We can calculate the scalar product using the magnitudes or components of the vectors.

### Dot product using magnitudes and angle between vectors

When we know the magnitudes of the vectors and the angle between their directions, we can apply the following formula:

$$\vec{A}\cdot \vec{B}=AB\cos(\theta)$$

where, $latex A$ and $latex B$ are the magnitudes of $latex \vec{A}$ and $latex \vec{B}$ respectively, and $latex \theta$ is the angle between the vectors.

### Dot product of vectors using their components

When we know the $latex x,~y,~z$ components of the vectors, we can apply the following formula:

$$\vec{A}\cdot \vec{B}=A_{x}B_{x}+A_{y}B_{y}+A_{z}B_{z}$$

You can look at the proofs of these formulas in this article: Formulas and properties of dot product of vectors.

### EXAMPLE 1

Find the scalar product of vectors A and B, which have magnitudes of 4 and 6, respectively, and the angle between them is 120°.

We have the following information:

• $latex |A|=4$
• $latex |B|=6$
• $latex \theta=120^{\circ}$

Using the formula given above, we have:

$latex \vec{A} \cdot \vec{B} = |A| ~|B| \cos(\theta)$

$latex = 4 \times 6 \cos(120^{\circ})$

$$= 24 \left(-\frac{1}{2}\right)$$

$$= -12$$

### EXAMPLE 2

We have the vectors $latex \vec{A} = \langle -3,~ 7,~ 1\rangle$ and $latex \vec{B} = \langle 5, ~2,~ 4\rangle$. What is the dot product?

En este caso, tenemos los componentes de los vectores, por lo que usamos la siguiente fórmula:

$latex \vec{A} \cdot \vec{B} = A_{x} \times B_{x} + A_{y} \times B_{y} + A_z \times B_{z}$

$latex \vec{A} \cdot \vec{B} = (-3 \times 5) + (7 \times 2) + (1 \times 4)$

$latex = -15 + 14 + 4$

$latex = 3$

## Vector product or cross product of vectors

The vector product of two vectors $latex \vec{A}$ and $latex \vec{B}$ is denoted by $latex \vec{A} \times \vec{B}$. The result of the vector product is a vector.

The vector product can be calculated using the magnitudes and the angle between the vectors or using the components of the vectors.

### Cross product using magnitudes and angle between vectors

If we know the magnitudes of the vectors and the angle between them, we calculate the magnitude of their vector product with the following formula:

$$\vec{A}\times \vec{B}=AB\sin(\theta)$$

where, $latex A$ and $latex B$ are the magnitudes of $latex \vec{A}$ and $latex \vec{B}$ respectively, and $latex \theta$ is the angle between the vectors.

Vector product direction.

The direction of the vector product is perpendicular to both vectors, $latex \vec{A}$ and $latex \vec{B}$. We can find its direction using the right-hand rule.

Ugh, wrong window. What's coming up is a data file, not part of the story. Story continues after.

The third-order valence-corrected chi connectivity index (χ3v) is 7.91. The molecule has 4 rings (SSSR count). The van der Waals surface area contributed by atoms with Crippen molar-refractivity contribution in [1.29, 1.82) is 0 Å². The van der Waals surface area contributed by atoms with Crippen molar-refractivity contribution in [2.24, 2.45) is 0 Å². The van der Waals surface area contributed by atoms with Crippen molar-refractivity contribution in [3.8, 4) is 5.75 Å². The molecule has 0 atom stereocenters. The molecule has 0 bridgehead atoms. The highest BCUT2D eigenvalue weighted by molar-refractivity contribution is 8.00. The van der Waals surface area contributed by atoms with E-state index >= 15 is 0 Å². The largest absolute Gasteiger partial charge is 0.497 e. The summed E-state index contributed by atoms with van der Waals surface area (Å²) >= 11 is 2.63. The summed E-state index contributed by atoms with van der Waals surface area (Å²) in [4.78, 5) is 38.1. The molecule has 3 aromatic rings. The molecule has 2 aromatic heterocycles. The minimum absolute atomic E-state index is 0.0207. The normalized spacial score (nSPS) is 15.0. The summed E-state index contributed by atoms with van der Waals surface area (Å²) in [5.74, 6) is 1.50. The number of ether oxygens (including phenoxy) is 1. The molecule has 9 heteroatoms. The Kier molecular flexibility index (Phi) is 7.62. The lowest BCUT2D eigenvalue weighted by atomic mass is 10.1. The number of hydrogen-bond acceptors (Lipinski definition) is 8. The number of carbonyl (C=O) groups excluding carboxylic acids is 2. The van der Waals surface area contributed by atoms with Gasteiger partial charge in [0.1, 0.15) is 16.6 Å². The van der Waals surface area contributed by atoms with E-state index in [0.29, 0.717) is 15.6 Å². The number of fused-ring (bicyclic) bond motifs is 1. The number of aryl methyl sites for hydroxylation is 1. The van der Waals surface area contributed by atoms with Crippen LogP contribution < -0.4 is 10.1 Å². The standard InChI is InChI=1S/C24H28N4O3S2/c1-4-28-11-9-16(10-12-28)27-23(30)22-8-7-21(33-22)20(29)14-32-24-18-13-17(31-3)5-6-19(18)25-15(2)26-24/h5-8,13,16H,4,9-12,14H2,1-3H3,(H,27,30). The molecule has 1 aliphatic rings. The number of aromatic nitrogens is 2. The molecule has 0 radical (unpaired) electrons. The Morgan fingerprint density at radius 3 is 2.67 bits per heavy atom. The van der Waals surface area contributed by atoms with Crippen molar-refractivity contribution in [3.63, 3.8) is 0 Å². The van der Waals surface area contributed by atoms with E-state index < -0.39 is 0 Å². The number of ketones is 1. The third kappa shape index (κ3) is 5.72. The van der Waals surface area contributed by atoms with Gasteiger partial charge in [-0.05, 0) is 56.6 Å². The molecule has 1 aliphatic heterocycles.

With our right hand, we rotate from the vector $latex \vec{A}$ to the direction of the vector $latex \vec{B}$. The fingers should point in the direction of the rotation:

The thumb shows the direction of $latex \vec{A}\times \vec{B}$.

The direction of $latex \vec{B}\times \vec{A}$ is found by rotating from the vector $latex \vec{A}$ to the direction of the vector $latex \vec{B}$:

In the vector product, $latex \vec{B}\times \vec{A}$ is opposite to $latex \vec{A}\times \vec{B}$. That is, we have:

$latex \vec{A}\times \vec{B}=-\vec{B}\times \vec{A}$

### Cross product of vectors using their components

When we know the components of the vectors, we can calculate the vector product $latex \vec{A} \cdot \vec{B}$ using the following formula:

$latex C_{x}=A_{y}B_{z}-A_{z}B_{y}$
$latex C_{y}=A_{z}B_{x}-A_{x}B_{z}$
$latex C_{z}=A_{x}B_{y}-A_{y}B_{x}$

You can read about the proofs of these formulas in this article: Formulas and properties of cross product of vectors.

### EXAMPLE 1

A vector $latex \vec{A}$ has a magnitude of 8 units in the direction of $latex +x$. The vector $latex \vec{B}$ has a magnitude of 6 units and is in the $latex xy$ plane making an angle of 30° with the $latex +x$ axis.

What is the cross product $latex \vec{C}=\vec{A}\times \vec{B}$?

Since we know the magnitudes of the vectors and the angle between their directions, we can use the following formula to find the magnitude of the vector $latex \vec{C}$:

$latex C=AB\sin(\theta)$

$latex =(8)(6)\sin(30^{\circ})$

$latex =24$

Now, we use the right-hand rule in the following diagram to find the direction of the vector $latex \vec{C}$:

By the right-hand rule, the direction of $latex \vec{A}\times \vec{B}$ is along $latex +z$ or in the direction $latex \hat{k}$. Then,

$latex \vec{C}=\vec{A}\times \vec{B}=24\hat{k}$

### EXAMPLE 2

If we have the vectors given below, what is the cross product $latex \vec{A} \times \vec{B}$?

$latex \vec{A} = 2 \hat{i} -3 \hat{j} +4 \hat{k}$

$latex \vec{B} = 1 \hat{i} +5 \hat{j} -2 \hat{k}$

Since we know the components of the vectors, we use the following formula:

$latex C_{x}=A_{y} B_{z} – A_{z} B_{y}$

$latex C_{y}=A_{z} B_{x}-A_{x} B_{z}$

$latex C_{z} =A_{x} B_{y} – A_{y} B_{x}$

where $latex \vec{C}=\vec{A} \times \vec{B}$. Then:

$latex \vec{A} \times \vec{B} = ((-3)(-2) – (4)(5))\hat{i} +( (4)(1)-(2)(-2))\hat{j} + ((2) (5) – (-3) (1))\hat{k}$

$latex \vec{A} \times \vec{B}=-14\hat{i} + 8\hat{j} + 13\hat{k}$